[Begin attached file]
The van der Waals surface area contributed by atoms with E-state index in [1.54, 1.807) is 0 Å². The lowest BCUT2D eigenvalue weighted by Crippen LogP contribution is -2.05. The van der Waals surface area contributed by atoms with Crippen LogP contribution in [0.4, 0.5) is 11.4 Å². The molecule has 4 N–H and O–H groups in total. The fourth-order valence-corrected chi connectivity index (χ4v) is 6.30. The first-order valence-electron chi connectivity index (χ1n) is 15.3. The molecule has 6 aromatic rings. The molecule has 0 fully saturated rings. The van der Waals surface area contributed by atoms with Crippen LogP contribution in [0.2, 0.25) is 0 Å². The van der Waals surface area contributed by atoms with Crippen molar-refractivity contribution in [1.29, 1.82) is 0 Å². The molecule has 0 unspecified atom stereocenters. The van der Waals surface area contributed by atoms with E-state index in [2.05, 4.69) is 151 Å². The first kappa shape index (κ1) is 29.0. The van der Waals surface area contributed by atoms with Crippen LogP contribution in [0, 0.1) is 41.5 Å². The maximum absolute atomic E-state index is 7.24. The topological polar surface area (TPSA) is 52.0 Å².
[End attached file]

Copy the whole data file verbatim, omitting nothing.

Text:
The van der Waals surface area contributed by atoms with E-state index in [1.54, 1.807) is 0 Å². The lowest BCUT2D eigenvalue weighted by Crippen LogP contribution is -2.05. The van der Waals surface area contributed by atoms with Crippen LogP contribution in [0.4, 0.5) is 11.4 Å². The molecule has 4 N–H and O–H groups in total. The fourth-order valence-corrected chi connectivity index (χ4v) is 6.30. The first-order valence-electron chi connectivity index (χ1n) is 15.3. The molecule has 6 aromatic rings. The molecule has 0 fully saturated rings. The van der Waals surface area contributed by atoms with Crippen LogP contribution in [0.2, 0.25) is 0 Å². The van der Waals surface area contributed by atoms with Crippen molar-refractivity contribution in [1.29, 1.82) is 0 Å². The molecule has 0 unspecified atom stereocenters. The van der Waals surface area contributed by atoms with E-state index in [2.05, 4.69) is 151 Å². The first kappa shape index (κ1) is 29.0. The van der Waals surface area contributed by atoms with Crippen LogP contribution in [0, 0.1) is 41.5 Å². The maximum absolute atomic E-state index is 7.24. The topological polar surface area (TPSA) is 52.0 Å².